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Thursday, August 14, 2014

Tempeh Bacon (Vegan, Gluten-Free)

A recurring theme of life that keeps coming up the older that I get is that life is not a picnic, my friends. In fact, it'll rain all over your picnic all day long, maybe the next day it'll storm, and the next a tornado will roll through. Sometimes the storm clouds hover for way too long and never seem to go away. Yes, that is how the last three years of my life has been. But on that same token, I have also learned that the sun will shine again when you find the strength to pick yourself back up, trudge through the valley with an umbrella in hand and continue climbing with an unlimited supply of self-love in your backpack and a tribe of true friends and family for support.

I felt like the world stopped when it was reported that Robin Williams committed suicide on Monday. I also felt like the world stopped when my mom passed away last year and also when a loved one of mine fell into a severe depression this year. When a beloved person dies or becomes extremely ill, our lives seem to come to a halt. It forces us to slow down, reminds us of what is actually important and allows us to re-evaluate how we want to spend our lives every day, because it can be gone in a flash. There is always a silver lining in every cloud, no matter how dark it may be. I have learned to find it in every cloud that has hovered over me and it has made all the difference in how I live my life and how I treat others.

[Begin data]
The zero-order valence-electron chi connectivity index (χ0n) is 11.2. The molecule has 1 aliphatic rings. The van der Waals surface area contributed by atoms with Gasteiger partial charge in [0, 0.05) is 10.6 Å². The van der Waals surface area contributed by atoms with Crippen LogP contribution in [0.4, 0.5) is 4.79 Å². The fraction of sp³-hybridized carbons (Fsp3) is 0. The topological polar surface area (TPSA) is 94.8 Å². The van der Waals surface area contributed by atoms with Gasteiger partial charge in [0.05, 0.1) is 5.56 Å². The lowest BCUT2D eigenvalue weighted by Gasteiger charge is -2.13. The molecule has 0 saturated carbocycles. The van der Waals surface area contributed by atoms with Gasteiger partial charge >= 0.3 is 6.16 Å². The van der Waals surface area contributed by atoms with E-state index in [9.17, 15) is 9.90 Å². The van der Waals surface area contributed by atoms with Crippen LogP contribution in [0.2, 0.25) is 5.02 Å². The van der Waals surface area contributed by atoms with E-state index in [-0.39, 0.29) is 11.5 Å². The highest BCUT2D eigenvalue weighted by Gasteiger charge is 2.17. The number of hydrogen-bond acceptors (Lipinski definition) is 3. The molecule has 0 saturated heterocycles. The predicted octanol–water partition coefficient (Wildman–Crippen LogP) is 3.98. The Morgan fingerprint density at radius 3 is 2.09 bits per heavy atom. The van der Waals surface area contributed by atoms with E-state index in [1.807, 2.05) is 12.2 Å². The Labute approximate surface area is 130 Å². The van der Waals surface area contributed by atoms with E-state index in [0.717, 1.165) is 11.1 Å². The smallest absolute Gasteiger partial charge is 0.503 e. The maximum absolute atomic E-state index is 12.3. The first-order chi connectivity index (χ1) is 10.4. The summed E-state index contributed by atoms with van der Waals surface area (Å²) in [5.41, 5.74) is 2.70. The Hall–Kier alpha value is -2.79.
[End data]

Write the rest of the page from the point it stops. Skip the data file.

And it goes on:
Robin Williams' death hit me hard because it is so close to home for me. I have seen the painful effects of depression firsthand. For anyone who has gone through depression or mental illness, nobody can understand what you feel other than you and I know from my experience with my family member, it is hard to explain. Either way, I want you to know that your life is immeasurably valuable and that you will get better with help. And for those who have lived with someone who is depressed, my heart goes out to you, because it is one of the most heartbreaking and difficult things to watch and that is because ultimately, you cannot "fix" them. The most helpful way to show your love and support, as told to me by my family member, is to just be there and also give a gentle push when needed.

As an avid believer in and advocate of holistic health, it is hard for me to say that I believe medication is the answer. In some instances, it is necessary, but I truly believe, genetic predisposition or not, there is always an inner underlying issue that needs to be resolved, and with my family member, we have found that is absolutely the case. When you take responsibility, you retain your power, which then enables you to make changes. When you leave it up to chance or genetics, you give your power away to an external source and in that state, you are not as motivated to make positive changes for your own life because you have taken yourself out of it. This article from Mind Body Green sums up my feelings about it quite perfectly (just to be clear, this has nothing to do with Robin Williams' situation since obviously I didn't know him).

I am glad that depression has been brought to the forefront these past few days, though I say that reluctantly as someone had to take their life for it to be talked about on the news. It is an illness that many feel ashamed about, but millions suffer from it daily, many in silence. If any of you ever need someone to talk to, I am here.

Top left: Veggie Burger. Bottom left: Cauliflower Scramble.
Right: Tempeh, Lettuce & Avocado Sandwich